SIXTEENTH CENTURY - THE CHURCH CROWNED WITH THORNS
|Blessed Christina of Aquila|
Since the fall of man the knowledge and experience of good and evil, has ever existed in human society: but this experimental truth has never perhaps been so strikingly evident as during the sixteenth century. We should not, however, be surprised if this nineteenth century of ours, before closing its cycle, will make an effort to surpass it both in malice and in goodness, ending in the complete triumph of truth and justice.
During the sixteenth century the two mighty and everlasting foes, evil and good, truth and error, Satan and God, waged a terrible war upon earth. As before the creation of man, Lucifer boldly lifted in heaven the banner of rebellion against God and drew to his ranks, it is believed, about one third of his fellow angels; so in the sixteenth century he succeeded, through his agents upon earth, in exciting a third part of Europe to rebellion against the Church of God. The Church was in dire affliction, and more bitterly than Rachel, she lamented over the loss of millions of her deluded children. The proud and impious leaders of the rebellion boasted of their victory, which was in reality their most fatal defeat and their successors have since kept up the insane shout, to delude their credulous dupes and followers. But the Church of God can never be conquered. She is built upon an impregnable rock, surrounded by hundreds of millions of brave and faithful children, illuminated by the wisdom and defended by the omnipotence of God. Round her thick walls, more solid than granite, more impervious than steel, we daily read the words engraved by the hand of God in shining characters of gold. The gates of hell shall never prevail against the Church. Betrayed by the Judases of the sixteenth century, defamed by the Scribes and Pharisees, persecuted to death by Jews and Gentiles, she, as usual, quietly took refuge in the Cenacle chamber of her council, not in Jerusalem but in Trent; not on Mount Sion, but on the higher and more majestic mountains of the Alps, the Citadel of Europe. There the Church defeated her enemy. The true wisdom and virtue of Christianity was concentrated in that august assembly. The Holy Ghost descended upon it. The Church enjoyed a second Pentecost. Floods of heavenly light, and flames of burning zeal, darted from it north and south, east and west, reaching rapidly the shores of the Pacific Ocean and the distant islands of Japan. Her apostles quickly repaired her losses and doubled her numbers, by conquests in Asia, Africa and America.
Among the thirty canonized saints of this century, several were very eminent in virtue and good works. It will be sufficient to mention the names of St. Francis of Paula, founder of the austere contemplative religious order of Friar Minims in Italy, who died in 1507. St. Philip Neri, founder of the Oratorians, Italy. St. Jerome Emiliani, founder of the Congregation of Regular Teaching Clergy of Somascha, Italy. St. Charles Borromeo, St. Andrew Avelino, St. Catharine of Genoa, St. Aloysius Gonzaga, St. Cajetan of Thienna, Italy, founder of the Religious Congregation called Theatines. In Spain we find St. Thomas of Villanova, St. John of the Cross and St. Teresa, the seraphic reformer of the Carmelites; St. Peter of Alcantara, the austere reformer of the Franciscan Friars. St. Louis Bertrand, the great Apostle of South America. St. Francis Xavier, the famous Apostle of the East Indies and Japan, St. Francis Borgia and towering above all, we admire the noble figure of the great founder of the Society of Jesus, St. Ignatius of Loyola. In France there is the holy queen St. Jane. Portugal has given to the Church St. John of God, founder of the admirable Congregation of Religious Brothers of the Infirm, who have done and do so much to alleviate the manifold sufferings of humanity.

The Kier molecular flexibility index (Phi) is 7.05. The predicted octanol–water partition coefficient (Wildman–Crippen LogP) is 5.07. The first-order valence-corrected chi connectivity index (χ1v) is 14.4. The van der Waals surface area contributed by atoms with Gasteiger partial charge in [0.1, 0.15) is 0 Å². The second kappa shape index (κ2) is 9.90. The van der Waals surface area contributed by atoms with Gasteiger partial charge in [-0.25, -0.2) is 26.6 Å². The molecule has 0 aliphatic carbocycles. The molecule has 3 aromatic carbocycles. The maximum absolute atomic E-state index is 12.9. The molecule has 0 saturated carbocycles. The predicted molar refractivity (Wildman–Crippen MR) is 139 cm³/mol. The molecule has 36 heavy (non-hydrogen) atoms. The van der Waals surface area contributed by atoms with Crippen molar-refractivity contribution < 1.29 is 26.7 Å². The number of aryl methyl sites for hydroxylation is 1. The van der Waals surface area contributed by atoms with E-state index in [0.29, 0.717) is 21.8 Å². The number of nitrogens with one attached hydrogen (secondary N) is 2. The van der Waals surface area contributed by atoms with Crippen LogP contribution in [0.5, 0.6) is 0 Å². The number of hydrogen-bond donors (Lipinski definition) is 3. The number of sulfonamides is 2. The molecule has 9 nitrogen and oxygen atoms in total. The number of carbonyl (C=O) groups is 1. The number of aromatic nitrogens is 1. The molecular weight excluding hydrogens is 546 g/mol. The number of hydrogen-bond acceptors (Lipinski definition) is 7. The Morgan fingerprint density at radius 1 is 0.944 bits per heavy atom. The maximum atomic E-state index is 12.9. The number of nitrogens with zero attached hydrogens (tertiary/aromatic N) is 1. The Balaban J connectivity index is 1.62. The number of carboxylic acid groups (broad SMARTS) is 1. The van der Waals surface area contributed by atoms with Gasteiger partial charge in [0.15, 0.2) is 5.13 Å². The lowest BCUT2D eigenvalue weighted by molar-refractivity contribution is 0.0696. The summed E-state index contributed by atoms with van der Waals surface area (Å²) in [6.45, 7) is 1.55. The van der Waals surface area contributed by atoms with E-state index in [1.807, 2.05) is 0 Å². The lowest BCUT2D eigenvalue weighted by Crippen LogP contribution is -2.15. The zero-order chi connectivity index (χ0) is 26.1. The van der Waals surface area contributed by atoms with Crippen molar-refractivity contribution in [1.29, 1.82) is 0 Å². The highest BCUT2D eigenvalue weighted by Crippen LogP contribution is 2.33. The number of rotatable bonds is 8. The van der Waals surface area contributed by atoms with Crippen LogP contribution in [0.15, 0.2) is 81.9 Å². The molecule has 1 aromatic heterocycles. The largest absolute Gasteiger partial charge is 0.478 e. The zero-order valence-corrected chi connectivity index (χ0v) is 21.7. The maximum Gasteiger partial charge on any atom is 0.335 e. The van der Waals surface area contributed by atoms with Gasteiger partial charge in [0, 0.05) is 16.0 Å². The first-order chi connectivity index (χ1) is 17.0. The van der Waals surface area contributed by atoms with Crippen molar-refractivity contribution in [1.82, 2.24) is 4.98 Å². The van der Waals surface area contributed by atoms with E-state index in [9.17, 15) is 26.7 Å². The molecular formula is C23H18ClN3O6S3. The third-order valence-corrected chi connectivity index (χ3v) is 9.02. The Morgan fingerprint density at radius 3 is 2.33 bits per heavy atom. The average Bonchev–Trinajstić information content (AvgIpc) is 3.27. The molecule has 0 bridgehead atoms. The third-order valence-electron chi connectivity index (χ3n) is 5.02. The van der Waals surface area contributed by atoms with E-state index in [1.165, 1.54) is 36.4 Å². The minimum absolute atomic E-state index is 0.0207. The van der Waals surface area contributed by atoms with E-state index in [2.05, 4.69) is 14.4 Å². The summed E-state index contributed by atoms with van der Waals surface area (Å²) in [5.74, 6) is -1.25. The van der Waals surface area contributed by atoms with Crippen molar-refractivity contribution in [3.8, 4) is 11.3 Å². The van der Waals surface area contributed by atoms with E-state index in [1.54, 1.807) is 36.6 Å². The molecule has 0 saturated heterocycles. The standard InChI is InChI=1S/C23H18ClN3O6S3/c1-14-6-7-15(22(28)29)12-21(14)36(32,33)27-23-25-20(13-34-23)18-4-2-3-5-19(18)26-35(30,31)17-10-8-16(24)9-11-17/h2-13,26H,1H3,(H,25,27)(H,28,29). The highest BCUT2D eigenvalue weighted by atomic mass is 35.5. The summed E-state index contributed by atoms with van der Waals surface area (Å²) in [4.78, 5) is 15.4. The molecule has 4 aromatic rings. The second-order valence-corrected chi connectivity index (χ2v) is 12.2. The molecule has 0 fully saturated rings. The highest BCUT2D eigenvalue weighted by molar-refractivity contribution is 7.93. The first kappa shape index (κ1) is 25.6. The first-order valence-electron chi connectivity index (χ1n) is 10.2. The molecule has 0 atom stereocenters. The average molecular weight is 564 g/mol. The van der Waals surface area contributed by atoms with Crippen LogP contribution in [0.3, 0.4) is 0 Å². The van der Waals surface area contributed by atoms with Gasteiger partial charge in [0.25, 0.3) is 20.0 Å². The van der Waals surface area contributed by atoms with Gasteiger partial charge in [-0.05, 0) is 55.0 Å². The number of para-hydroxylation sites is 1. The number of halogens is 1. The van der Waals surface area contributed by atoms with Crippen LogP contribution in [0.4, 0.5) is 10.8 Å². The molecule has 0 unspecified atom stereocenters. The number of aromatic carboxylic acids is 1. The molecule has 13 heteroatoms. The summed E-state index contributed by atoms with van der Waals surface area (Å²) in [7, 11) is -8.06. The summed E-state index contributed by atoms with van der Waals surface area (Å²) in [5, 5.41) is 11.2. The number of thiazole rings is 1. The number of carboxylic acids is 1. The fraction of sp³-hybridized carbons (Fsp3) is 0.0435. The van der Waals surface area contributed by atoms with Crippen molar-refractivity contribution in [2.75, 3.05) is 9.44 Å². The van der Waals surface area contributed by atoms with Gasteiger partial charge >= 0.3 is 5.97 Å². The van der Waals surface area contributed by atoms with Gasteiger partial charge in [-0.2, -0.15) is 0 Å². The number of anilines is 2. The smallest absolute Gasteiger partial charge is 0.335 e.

In this important section, we have extended our remarks and enumerations to put to shame if possible, the arrogant boasting of the pretended reformers. We must now return to our main subject. During this century we find no less than thirty saints or servants of God, who received the stigmata of the five wounds, the Crown of Thorns, or supernaturally shared in the sufferings of the passion of our blessed Savior. We confine our special notice to the Crown of Thorns.
13. Blessed Christina of Aquila
Blessed Christina was a native of Aquila in the Kingdom of Naples, became an Augustinian Nun and on a Thursday in Holy Week, she received the miraculous Crown of Thorns. She died Feburary 18th 1543, being 63 years of age. The Bollandists mention her name on the 18th of January among the saints previously omitted. See also the History of the Order of St. Augustine, of the saints, blessed, and other illustrious persons of the Order, by Father Simplician of St. Martin, published 1640.
14. Dominica del Paradisor